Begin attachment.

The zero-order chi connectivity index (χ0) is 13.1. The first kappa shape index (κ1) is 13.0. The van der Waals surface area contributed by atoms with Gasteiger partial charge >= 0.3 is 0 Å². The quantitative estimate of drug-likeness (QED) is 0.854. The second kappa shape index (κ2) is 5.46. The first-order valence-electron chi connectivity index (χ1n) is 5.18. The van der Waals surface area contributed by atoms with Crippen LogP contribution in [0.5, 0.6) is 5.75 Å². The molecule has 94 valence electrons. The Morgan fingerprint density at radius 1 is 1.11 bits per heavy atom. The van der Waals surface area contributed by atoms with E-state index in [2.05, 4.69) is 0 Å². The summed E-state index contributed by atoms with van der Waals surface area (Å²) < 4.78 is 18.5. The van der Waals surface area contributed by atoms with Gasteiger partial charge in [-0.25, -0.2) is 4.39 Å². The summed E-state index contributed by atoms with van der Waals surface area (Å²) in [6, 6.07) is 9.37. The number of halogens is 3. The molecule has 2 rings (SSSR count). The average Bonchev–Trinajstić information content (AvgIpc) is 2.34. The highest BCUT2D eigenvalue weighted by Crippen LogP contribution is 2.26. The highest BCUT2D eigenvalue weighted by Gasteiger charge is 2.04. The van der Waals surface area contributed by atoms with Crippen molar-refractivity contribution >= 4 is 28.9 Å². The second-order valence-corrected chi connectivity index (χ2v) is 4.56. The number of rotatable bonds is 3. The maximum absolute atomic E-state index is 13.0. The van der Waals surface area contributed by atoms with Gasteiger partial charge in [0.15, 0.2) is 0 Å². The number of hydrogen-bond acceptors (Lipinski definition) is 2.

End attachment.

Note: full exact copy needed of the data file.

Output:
The zero-order chi connectivity index (χ0) is 13.1. The first kappa shape index (κ1) is 13.0. The van der Waals surface area contributed by atoms with Gasteiger partial charge >= 0.3 is 0 Å². The quantitative estimate of drug-likeness (QED) is 0.854. The second kappa shape index (κ2) is 5.46. The first-order valence-electron chi connectivity index (χ1n) is 5.18. The van der Waals surface area contributed by atoms with Crippen LogP contribution in [0.5, 0.6) is 5.75 Å². The molecule has 94 valence electrons. The Morgan fingerprint density at radius 1 is 1.11 bits per heavy atom. The van der Waals surface area contributed by atoms with E-state index in [2.05, 4.69) is 0 Å². The summed E-state index contributed by atoms with van der Waals surface area (Å²) < 4.78 is 18.5. The van der Waals surface area contributed by atoms with Gasteiger partial charge in [-0.25, -0.2) is 4.39 Å². The summed E-state index contributed by atoms with van der Waals surface area (Å²) in [6, 6.07) is 9.37. The number of halogens is 3. The molecule has 2 rings (SSSR count). The average Bonchev–Trinajstić information content (AvgIpc) is 2.34. The highest BCUT2D eigenvalue weighted by Crippen LogP contribution is 2.26. The highest BCUT2D eigenvalue weighted by Gasteiger charge is 2.04. The van der Waals surface area contributed by atoms with Crippen molar-refractivity contribution >= 4 is 28.9 Å². The second-order valence-corrected chi connectivity index (χ2v) is 4.56. The number of rotatable bonds is 3. The maximum absolute atomic E-state index is 13.0. The van der Waals surface area contributed by atoms with Gasteiger partial charge in [0.15, 0.2) is 0 Å². The number of hydrogen-bond acceptors (Lipinski definition) is 2.